I'm always dubious about adding a 'chemical ingredient' to acrylic paints because it will alter the manufacturer's 'recipe' for their paint, but a definitive answer is beyond my technical expertise. So I emailed the experts at Golden's Technical Support for an opinion on using glycerin as an extender. This is the response I got. You may be dubious because they sell extender products, but as with so many things artistic, the ultimate choice is always yours. Just ensure it's an informed choice.
"While I'm sure the artist is able to find references on the Internet to adding glycerin into paints as a retarding agent, our testing with its use in acrylics has found it sub-par to the more commonly used glycol-based retarders in today's market. The most common artist use of glycerin is in watercolor paints, as cited by both Mayer and Gottsegen in their books.
"The disadvantage of glycerin is that it will take a very long time to escape the paint film, especially thicker paint layers, and will allow the paint to remain tacky (not workable) for quite some time possibly for weeks or months. This, in turn, will act as a magnet for dust to collect and stick to the surface. Additionally, it's possible this slow drying time may also harm the film formation process of the acrylic, impacting long term painting stability.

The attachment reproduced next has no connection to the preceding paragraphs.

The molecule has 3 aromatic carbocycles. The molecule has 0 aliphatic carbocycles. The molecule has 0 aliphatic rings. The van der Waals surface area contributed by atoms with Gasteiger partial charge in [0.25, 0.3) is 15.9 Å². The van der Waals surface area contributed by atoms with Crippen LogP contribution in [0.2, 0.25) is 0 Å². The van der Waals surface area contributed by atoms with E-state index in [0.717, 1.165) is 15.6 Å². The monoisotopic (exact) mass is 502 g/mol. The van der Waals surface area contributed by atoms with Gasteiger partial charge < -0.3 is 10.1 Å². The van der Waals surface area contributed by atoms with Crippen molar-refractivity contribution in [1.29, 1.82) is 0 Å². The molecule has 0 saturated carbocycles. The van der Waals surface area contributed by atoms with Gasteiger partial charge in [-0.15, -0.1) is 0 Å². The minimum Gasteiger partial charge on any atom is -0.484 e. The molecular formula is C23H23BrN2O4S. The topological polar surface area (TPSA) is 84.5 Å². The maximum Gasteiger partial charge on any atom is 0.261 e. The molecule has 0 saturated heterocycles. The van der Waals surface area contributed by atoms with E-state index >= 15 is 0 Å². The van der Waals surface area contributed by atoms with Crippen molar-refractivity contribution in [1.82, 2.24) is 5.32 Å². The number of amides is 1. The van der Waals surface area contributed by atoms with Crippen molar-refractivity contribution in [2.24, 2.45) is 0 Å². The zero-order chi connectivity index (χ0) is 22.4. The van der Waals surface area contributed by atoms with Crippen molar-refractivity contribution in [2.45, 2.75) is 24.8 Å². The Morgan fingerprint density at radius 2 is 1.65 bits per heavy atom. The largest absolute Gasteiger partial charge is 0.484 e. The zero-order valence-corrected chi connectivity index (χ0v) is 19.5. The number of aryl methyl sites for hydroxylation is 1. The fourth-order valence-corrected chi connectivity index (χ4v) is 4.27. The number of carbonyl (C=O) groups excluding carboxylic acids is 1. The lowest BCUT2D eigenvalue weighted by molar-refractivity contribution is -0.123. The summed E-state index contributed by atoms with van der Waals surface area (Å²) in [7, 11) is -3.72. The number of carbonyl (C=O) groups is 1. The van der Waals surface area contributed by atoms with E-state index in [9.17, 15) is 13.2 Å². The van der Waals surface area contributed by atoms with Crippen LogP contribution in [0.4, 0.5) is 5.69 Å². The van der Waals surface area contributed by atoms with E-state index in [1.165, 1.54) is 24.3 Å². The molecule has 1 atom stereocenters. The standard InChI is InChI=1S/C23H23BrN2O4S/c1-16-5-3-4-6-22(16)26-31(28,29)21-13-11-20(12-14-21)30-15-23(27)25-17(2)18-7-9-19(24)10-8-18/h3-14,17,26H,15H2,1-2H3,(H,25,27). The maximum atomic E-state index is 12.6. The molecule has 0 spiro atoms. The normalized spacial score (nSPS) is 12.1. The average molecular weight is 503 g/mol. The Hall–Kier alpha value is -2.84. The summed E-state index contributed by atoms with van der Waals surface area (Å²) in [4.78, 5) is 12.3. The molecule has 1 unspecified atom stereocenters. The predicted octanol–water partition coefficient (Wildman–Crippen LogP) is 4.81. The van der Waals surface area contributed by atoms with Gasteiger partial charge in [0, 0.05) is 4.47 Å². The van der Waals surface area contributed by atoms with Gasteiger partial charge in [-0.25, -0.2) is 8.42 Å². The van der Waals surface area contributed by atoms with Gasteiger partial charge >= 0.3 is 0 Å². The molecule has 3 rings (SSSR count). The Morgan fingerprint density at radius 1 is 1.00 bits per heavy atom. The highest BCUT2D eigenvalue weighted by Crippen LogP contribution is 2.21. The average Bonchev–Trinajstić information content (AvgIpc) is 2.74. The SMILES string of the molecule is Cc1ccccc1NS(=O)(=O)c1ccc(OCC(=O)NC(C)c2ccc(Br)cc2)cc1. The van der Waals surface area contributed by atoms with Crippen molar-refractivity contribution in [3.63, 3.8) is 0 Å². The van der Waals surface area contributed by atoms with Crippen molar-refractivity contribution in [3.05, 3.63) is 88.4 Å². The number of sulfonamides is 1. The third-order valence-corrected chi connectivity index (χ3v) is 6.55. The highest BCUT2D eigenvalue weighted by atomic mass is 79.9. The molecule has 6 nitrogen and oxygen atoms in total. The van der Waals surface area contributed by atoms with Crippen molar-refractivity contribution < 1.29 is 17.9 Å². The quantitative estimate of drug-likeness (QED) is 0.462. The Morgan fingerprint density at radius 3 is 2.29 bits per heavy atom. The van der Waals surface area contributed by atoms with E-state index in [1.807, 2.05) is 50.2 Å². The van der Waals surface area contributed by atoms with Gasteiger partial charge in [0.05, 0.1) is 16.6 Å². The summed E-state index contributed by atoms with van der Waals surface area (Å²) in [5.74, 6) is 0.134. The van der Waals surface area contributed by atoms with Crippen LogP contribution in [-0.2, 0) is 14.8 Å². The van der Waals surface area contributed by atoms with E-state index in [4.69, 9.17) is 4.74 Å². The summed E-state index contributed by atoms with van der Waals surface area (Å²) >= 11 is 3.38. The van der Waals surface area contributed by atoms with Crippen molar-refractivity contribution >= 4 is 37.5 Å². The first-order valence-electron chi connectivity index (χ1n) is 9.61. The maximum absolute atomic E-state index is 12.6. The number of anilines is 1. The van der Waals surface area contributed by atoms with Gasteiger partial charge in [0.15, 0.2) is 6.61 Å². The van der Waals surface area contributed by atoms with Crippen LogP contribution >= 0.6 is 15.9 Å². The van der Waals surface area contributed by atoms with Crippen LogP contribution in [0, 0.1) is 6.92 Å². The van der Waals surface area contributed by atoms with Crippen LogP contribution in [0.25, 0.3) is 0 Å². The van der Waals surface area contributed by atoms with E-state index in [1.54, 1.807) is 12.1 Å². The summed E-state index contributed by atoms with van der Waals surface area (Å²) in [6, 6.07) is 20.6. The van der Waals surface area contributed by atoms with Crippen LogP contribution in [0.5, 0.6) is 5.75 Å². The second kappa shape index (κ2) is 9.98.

"Subsequent paint films may partially reactivate the underlying paint causing unintended mixing of layers. This issue may be reduced if the paint films are thin washes and on an absorbent surface such as watercolor paper, but if one is using the glycerin as a retarder for acrylics, they would have far greater working time with the glycol retarders on a sealed support. In summary, using glycerin in acrylic paint films have the potential to cause harm to the painting.
"While we always encourage artists to try new materials, processes and techniques, it's important for them to do their homework and investigate and test on surfaces other than the work in progress."
-- Technical Support, Golden Artist Colors, Inc.